Federal Reserve officials largely dismissed housing inflation for much of last year, believing that official data had simply been slow to reflect the slowing trend apparent in private data. Instead, they focused on measures that exclude housing, an approach they say better reflects underlying trends.

But as the divergence persists, some economists, inside and outside the Fed, have begun to question those assumptions. Economists at Goldman Sachs recently raised their forecasts for housing inflation this year, citing rising rents for single-family homes.

“There’s clearly something going on that we don’t understand yet,” Austan Goolsbee, president of the Federal Reserve Bank of Chicago, said in a recent interview. “They ask me, ‘What are you looking at?’ I would say, “I’m watching the accommodation because that’s what’s still weird.”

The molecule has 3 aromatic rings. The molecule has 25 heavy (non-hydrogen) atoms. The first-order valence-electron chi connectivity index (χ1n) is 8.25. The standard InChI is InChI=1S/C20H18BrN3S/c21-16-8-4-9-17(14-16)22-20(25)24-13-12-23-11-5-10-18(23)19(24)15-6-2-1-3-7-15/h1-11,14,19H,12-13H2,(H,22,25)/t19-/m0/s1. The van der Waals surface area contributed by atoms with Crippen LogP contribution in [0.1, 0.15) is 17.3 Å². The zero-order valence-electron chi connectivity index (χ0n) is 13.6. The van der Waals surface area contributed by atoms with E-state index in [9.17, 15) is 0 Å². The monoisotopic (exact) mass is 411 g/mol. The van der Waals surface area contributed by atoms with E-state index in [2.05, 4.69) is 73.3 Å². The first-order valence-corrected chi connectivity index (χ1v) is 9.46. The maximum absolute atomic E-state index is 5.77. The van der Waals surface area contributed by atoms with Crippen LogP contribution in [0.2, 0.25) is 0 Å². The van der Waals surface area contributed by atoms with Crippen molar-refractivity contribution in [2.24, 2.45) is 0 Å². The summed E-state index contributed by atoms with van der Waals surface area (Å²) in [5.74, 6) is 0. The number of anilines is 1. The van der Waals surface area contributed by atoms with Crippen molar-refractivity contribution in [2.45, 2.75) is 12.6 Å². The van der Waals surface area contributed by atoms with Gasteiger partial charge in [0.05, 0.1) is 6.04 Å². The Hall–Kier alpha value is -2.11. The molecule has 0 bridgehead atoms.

The stubborn nature of housing inflation is not a complete mystery. Economists knew it would take time for the rent moderation seen in private-sector data to show up in the Labor Department’s official consumer price index.

There are two reasons for this delay. The first is technical: the government data is based on a monthly survey of thousands of rental homes. However, a given unit is only inspected once every six months. So, if an apartment is inspected in January and the rent increases in February, that increase will not show up in the data until the apartment is inspected again in July. This causes government data to lag conditions, particularly during periods of rapid change.

The second reason is conceptual. Most private indexes only include rentals when recruiting new tenants. But the government aims to capture housing costs for all tenants. Since most leases last a year or more and those who renew their leases often receive a discount compared to those renting on the open market, government data will generally adjust more gradually than private indexes.